When Laya Monarez first started, it was a way to get some extra cash for art supplies she needed in college.
She never knew it would almost end up killing her.
Laya is a former sex worker. She told Circa that she worked the streets a few times during college, and after, for financial reasons.
"I was a little desperate and so I thought maybe this could help me make a little extra money so I could finish my classes."
After she graduated, Laya landed a job as a middle school art teacher, so she thought her days as a sex worker were in the past. But things didn't exactly work out as expected.
Realizing her true self
Donning a teal tanktop and a black skirt, Laya offered us a glimpse into her life--how she got to where she is today, and the experiences that paved the way for her to become such a staunch activist, particularly when it comes to recently proposed legislation to decriminalize sex work in Washington, D.C.
Raised with strong Christian and Latino family values, Laya said she realized she was transgender at five years old, though didn't know how to label her conflicting feelings at the time. All she did know, she added, was that she wanted to wear dresses like the other girls, play with Barbies, and grow her hair long.
"As a child, I always felt like pretending to be a boy," she added. "I never talked about it, though, as I thought I would just have to be a boy the rest of my life and I should just 'man up.'"
There was one part of her identity, though, that she didn't have to hide--her artistic talent and passion for art history. During a time where life didn't seem to make sense, Laya found comfort in the works of Spanish surrealist painter Salvador Dali and the eccentric Pablo Picasso.
"I think what I liked about them is that they had big personalities, and that connected with me because I was kid of discovering myself and I knew I was different than a lot of other kids. And so, particularly Salvador Dali with his strange mustache and his bizarre lifestyle and his weird art, I was like, I feel like that guy is me. I see myself in him"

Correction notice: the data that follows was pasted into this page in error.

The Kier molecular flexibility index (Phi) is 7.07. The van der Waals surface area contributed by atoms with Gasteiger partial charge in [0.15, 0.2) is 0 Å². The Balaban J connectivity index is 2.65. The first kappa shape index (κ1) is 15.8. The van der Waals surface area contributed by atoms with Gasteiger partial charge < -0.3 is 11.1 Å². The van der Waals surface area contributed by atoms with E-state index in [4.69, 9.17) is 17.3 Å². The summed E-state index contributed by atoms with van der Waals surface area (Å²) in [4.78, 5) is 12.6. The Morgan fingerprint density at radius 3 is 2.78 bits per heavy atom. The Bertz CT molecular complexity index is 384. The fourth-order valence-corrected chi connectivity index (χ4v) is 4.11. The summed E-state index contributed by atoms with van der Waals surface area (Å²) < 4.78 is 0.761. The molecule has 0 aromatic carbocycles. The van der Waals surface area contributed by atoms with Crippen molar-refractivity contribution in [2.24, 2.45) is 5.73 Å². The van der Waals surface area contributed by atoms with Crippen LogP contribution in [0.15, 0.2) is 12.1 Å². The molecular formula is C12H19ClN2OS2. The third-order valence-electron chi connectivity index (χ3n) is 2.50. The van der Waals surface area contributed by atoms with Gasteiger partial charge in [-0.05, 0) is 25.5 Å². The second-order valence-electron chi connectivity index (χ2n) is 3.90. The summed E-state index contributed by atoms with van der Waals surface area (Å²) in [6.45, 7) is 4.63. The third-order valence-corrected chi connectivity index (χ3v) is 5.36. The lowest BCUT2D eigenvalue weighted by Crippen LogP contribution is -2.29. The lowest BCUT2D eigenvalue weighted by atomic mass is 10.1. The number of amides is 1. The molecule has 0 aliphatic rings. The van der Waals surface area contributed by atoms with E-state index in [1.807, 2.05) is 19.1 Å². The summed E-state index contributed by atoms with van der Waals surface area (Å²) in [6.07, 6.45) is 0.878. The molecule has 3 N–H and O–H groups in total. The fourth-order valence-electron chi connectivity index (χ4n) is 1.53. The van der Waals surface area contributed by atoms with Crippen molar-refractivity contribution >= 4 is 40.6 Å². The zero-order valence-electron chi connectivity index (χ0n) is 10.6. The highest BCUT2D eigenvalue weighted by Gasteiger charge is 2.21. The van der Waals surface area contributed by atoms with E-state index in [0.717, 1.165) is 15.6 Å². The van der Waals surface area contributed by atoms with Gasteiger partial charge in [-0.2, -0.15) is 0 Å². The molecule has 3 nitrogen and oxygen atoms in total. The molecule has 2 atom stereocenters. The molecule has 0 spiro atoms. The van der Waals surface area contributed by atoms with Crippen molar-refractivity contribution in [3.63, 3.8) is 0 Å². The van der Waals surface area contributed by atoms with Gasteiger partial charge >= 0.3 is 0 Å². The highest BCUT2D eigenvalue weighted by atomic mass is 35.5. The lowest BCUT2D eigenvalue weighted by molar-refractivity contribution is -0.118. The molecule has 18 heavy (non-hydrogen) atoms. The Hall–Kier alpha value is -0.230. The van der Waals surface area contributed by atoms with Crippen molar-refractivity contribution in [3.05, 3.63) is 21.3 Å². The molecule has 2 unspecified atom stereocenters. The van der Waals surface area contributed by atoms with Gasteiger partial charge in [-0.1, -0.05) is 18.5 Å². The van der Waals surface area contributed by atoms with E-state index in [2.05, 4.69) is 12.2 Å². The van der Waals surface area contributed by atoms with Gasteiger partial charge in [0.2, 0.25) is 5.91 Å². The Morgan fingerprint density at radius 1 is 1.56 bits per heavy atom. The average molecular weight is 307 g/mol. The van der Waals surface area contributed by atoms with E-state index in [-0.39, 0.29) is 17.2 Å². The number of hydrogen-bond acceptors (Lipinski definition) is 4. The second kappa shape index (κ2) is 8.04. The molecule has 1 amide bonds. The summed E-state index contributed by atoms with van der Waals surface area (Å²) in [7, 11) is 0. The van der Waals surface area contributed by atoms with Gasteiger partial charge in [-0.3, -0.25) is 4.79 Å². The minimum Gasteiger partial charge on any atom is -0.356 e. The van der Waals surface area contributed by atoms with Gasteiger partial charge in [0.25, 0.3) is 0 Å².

She added, "To him, everything morphed, melted and the real was unreal, making life all a dream. To me, living in my own body felt like living in a dream because I always felt like I was in someone else's body," the almost 35-year-old added.
Her formal transitioning
It wasn't until Laya's teenage years when she said she discovered others like her. For the first time in her life, she didn't feel alone.
But the road to her formal transitioning had just begun. Not only did she hesitate to reveal her true identity to her father--whom she described as a "macho Hispanic man"--but she said she found it difficult to come to terms with her true self on a more personal level. There would be many times in her early twenties when she would throw out all her female clothes and work out to look more masculine. That ended up creating problems, though, particularly when it came to relationships. A string of unsuccessful romances and a heightened sense of gender dysphoria in her mid twenties forced her to reexamine her choices. That's when made the calculated decision to live the life she wanted--as a woman.
So she began to medically transition when she was 27. She said it was the right choice to wait until after college because it took a while for her family to come around, especially her father who refused to talk to her for five years.
Discrimination at work
The isolation she felt from her family seeped into her work life. When she was a middle school art teacher, she said she faced routine discrimination as a transgender woman. So, she quit--thinking that she wouldn't have a hard time getting another job. After all, she did have a college degree and professional experience under her belt.
That's how Laya ended up back on the streets.
"I didn't know how difficult it was to find a job when you're a transgender woman, particularly one who's brown. I couldn't find a job. I just struggled and struggled."
Ostracized from her family with little-to-no resources, Laya said she went back into sex work as a short-term solution. She needed to pay rent, but didn't have the money to do so.
"If I can just make one more month's rent, maybe someone will hire me," she thought. But then two months turned into three, and then into four, and before she knew it, she said she was putting my life more and more at risk.
She recalled one traumatizing experience that left her nearly dead:
"I was in a car with a gentleman and he suddenly refused to pay me, and so, then I asked for him to let me go. He wouldn't let me go, so then he sped up his car and he pulled out a knife. He stabbed me here, and he stabbed me in my arm. And then I had to jump out of the car. We were moving about 40-50 mph. I got up, and he turned the car around and started chasing me to run me over. I ran up a hill, and luckily I survived."